When I first arrived in Canada, I was astonished: “Are you saying I can buy a home with a 5% down payment? THAT'S SO CHEAP!”. Yeah, right. A house is probably the biggest purchase you'll ever do, so you better get your numbers straight, right?
But this is not another post about hidden closing costs or how much your mortgage insurance will cost you. We'll look at these topics, yes, but then I suggest a different way to look at your down payment and your CHMC insurance.
“House poor” is what we call someone who buys a house and ends up not being able to pay for it. This happens not only because of emergencies and unforeseen changes in one's life, but because people just don't stop to do the math of how much house they can afford, let alone to think about possible changes and emergencies along the way during these loooong next 25 years…
For example: you and your husband want to have (more) kids some day in the near future (let's say in less than 5 years). You just don't go buying a one-bedroom apartment today, because you will need a bigger house in 5 years (to accommodate your new offspring). But, in the other hand, you just don't go buying a four-bedroom, two-bathroom, two-floor detached house either, because you don't need it now — and WHY would you buy something you don't need?
You don't want to see yourself in a situation where you have to sell your car or keep refinancing your home ad infinitum to meet your mortgage responsibilities every month, I am sure.
Qualification vs affordability
The bank will say you qualify for a half million dollars mortgage. That does not mean you can afford a half million dollars home, there's a huge difference here.
The way banks calculate their mortgages does not take into consideration your lifestyle, the way you manage your money or your plans for the future. It's your job to figure these things out (though I can help you with that) and decide if the numbers the bank is showing you are real for you.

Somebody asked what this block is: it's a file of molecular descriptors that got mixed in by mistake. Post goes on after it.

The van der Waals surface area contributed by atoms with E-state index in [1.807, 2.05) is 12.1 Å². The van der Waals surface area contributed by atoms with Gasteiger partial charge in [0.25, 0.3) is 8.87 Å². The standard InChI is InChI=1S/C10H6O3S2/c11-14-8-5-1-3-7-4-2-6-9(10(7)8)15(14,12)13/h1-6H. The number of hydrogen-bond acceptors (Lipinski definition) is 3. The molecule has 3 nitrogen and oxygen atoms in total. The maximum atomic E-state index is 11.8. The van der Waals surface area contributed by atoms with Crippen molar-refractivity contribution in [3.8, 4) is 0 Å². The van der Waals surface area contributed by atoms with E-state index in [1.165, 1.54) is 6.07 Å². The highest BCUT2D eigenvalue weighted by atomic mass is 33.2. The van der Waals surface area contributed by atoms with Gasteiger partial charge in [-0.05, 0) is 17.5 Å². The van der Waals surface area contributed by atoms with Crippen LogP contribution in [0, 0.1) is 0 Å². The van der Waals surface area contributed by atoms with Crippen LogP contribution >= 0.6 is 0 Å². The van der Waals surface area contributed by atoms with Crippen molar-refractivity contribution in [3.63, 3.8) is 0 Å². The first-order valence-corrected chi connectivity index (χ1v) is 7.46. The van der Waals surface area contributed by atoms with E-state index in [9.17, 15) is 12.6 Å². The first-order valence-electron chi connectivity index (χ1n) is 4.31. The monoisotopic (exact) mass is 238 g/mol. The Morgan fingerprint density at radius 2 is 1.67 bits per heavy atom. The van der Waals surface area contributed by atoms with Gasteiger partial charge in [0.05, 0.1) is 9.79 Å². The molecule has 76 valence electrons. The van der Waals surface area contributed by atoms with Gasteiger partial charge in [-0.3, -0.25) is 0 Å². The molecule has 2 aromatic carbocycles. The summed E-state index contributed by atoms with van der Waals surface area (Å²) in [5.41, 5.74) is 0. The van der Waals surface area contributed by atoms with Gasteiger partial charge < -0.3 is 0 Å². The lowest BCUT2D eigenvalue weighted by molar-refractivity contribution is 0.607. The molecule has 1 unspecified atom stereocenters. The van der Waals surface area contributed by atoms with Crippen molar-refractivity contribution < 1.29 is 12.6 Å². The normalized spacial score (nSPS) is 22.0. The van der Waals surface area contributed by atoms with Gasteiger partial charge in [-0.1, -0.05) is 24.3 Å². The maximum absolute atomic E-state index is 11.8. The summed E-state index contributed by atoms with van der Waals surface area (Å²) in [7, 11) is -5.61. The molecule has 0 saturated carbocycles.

Think about this: the bank doesn't really want you to default on your payments, but they WILL lend you more than you can comfortably afford. They want you on that blurry line between a good client and a bad client.
5% down – it's so cheap!
Depending on the selling value, you may be able to buy a house with a small 5% down payment. For a $500,000 house, the down payment can be as low as $25,000. That's ridiculously cheap, right? WRONG!
Amount in cash you need to buy a $500k home: $25,000
For any down payment smaller than 20% ($100,000 in our example here) you are obligated to pay for mortgage insurance (also known as CMHC insurance).
Ah, insurance is always good, right?
Wrong again. This particular insurance product is designed to cover and protect the bank, not you. But you are the one paying for it. So, if you don't pay your mortgage, the bank will receive the jackpot and you will still have to pay the mortgage. Sweet, eh?
Another nice detail about the mortgage insurance: you can add it to your monthly payments, diluting it throughout the years (thus making your monthly payments bigger). But since it'll attach to your mortgage, if you sell your home you have to pay it off at once (a small detail realtors always forget to tell you when they say real state is an amazing investment). Unless you are buying another home, in which case you can probably transfer your insurance to your new mortgage.
Basically, the mortgage insurance is the penalty you pay for not coming up with a decent down payment.
A new look at the CHMC insurance
But Daniel, we don't have a choice!
Yes you always have a choice. I can give you several options right of the bat: 1. wait a few more years and save more money, 2. buy a smaller or cheaper house — or 3. don't buy at all!
If you choose to wait, it means you'll rent for a few more years. My friend John Robertson (author of “The Value of Simple”), created a great Rent vs Buy calculator. With it you can check if it makes sense for you to rent or to buy right now.